Provence Can Wait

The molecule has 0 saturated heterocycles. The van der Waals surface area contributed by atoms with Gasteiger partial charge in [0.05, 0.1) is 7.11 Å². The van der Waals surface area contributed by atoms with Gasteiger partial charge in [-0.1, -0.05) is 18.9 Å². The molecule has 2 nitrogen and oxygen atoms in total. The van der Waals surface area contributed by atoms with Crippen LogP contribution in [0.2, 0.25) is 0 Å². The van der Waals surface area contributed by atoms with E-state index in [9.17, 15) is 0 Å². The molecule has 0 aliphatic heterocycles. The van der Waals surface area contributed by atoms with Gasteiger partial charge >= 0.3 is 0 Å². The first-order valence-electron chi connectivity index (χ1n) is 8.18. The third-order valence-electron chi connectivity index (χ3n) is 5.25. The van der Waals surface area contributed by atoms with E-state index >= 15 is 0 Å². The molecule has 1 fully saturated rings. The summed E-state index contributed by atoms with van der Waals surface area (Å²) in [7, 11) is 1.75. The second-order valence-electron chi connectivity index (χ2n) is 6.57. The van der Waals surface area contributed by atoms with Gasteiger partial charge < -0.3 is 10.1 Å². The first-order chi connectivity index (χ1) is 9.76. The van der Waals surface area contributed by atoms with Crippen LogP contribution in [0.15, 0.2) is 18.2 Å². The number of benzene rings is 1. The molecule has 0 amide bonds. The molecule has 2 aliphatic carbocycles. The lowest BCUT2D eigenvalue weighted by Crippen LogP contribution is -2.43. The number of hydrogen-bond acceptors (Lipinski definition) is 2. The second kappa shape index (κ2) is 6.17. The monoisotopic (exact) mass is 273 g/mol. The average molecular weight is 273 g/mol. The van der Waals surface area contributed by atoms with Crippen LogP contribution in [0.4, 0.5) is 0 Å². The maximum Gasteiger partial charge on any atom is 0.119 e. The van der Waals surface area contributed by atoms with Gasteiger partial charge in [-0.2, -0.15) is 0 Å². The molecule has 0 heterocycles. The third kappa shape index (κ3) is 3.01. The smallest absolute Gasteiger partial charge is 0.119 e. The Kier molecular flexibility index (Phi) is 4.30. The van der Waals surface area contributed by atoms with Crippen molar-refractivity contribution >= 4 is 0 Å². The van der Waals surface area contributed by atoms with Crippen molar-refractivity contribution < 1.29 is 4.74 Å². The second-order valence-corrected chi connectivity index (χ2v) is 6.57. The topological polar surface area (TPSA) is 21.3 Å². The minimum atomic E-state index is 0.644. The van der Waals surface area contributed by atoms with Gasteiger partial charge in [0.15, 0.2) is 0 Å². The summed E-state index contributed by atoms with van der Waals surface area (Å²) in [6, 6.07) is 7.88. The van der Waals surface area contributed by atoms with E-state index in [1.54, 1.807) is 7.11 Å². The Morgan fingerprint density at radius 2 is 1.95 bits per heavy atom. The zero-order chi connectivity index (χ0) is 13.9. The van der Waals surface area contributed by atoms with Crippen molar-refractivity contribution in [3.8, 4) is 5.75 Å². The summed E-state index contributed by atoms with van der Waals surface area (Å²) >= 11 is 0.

It was in the spring of 2012 in Guam, Eric’s phone lit up to reveal a photo of three girlfriends out on a bike ride through Hong Kong. Among the three was his cousin Arlyne, who was not only happy to have made new acquaintances in her apartment block but also had the opportunity to play the matchmaker to two recently singled people. Don’t ask Eric who made the first move here, but a few days later he just happened to be in Hong Kong. Whatever his plans were, they seem to have vanished along with the Sangrias we ordered at a local pub and we found ourselves becoming Facebook friends the next day. We never lived in the same city, so visiting each other over the weekend involved long flights between Guam, Hong Kong, and Manila. Regular Skype calls and messages always kept us connected and we never missed an opportunity to say good night to each other at the end of every day. Once in a while, we would take time off our busy work schedules to visit Europe, particularly Germany, where he spent most of his childhood. I was quite literally on top of the world when he proposed to me on Germany’s highest peak, because I knew it meant we would finally be together very soon. Wedding plans were drawn up soon after in late 2019. We both loved to travel all over, but the south of France had always been special for both of us. For me it was the long, winding road trips through mountain passes and endless sceneries while Eric took me to places he knew from his backpacking adventures as a teenager. Naturally, our wedding had to reflect all these so we selected a beautiful chateau surrounded by sprawling vineyards as a backdrop to an event attended by our closest family and friends. Everything was planned out to the last detail; from the menu, the cutlery, the wine, and of course the weather. But who would have ever anticipated a lockdown just weeks before our initial trip to meet the wedding planner in the Provence? We both made light about the situation believing it would be like SARS some 20 years ago, so we were optimistic things would run its course. I had more time to choose wedding dresses while Eric was eagerly scouting possible venues for his bachelor party in Thailand. But as the weeks tick by and key travel dates pass unfulfilled, it soon became obvious that this was different. By then, all travel between Hong Kong and Manila came to a grinding halt and so like any “Corona Brides” out there, I gave up on wedding planning altogether. Soon it was September and as our original wedding day loomed, we decided one evening to be as spontaneous as the events unfolding all around us. We had no idea how long this pandemic would last or when we would next meet again. An hour into the Skype date, we had a wedding date and the determination to get married even if it meant just the two of us. Soon after, as I stood in my empty apartment for the last time, I realized that the end of my 9 year adventure in Hong Kong would be the start of a new life with Eric back in Manila. Obviously we couldn’t travel, so we imagined recreating the charms of a cozy outdoor Provencal wedding to Manila. It had to have wide open spaces, fresh air, and fairy lights to mimic the clear night skies we have grown to love about Europe. The wedding date was set on December 8, which was not only an auspicious date but also meant that we had to pull it all off in just 3 weeks from the time I land. As the venue and flowers was being set up at Pico de Loro Beach and Country Club in Batangas, guests started to trickle in. Stylists were busy with me and my guests, COVID tests administered on the spot, and everything was humming with busy anticipation. Eric and I were excited if it weren’t for the weather forecast that predicted 60% chance of rain. True to our commitment to spontaneity, there wasn’t a Plan B. We put our faith (and flowers!) outside with nothing between us and the skies. Have we come this far, beating all the odds, only to be soaked on one of the most important days of our lives? It didn’t help that there was a massive downpour just minutes before Eric was to be walked down the aisle and finally a drizzle just as I arrived myself. Eric later told me that as he was standing at the altar, he was counting the sound of raindrops falling on the leaves unsure of whether or not he should make a run for it. From the rain, that is. Not a single drop fell during the ceremony and all jitters we had just melted away as the setting sun cast a warm glow over the venue. Right after the wedding, we all were treated to a most spectacular sunset as if to reward us for having faith even in the most unusual times.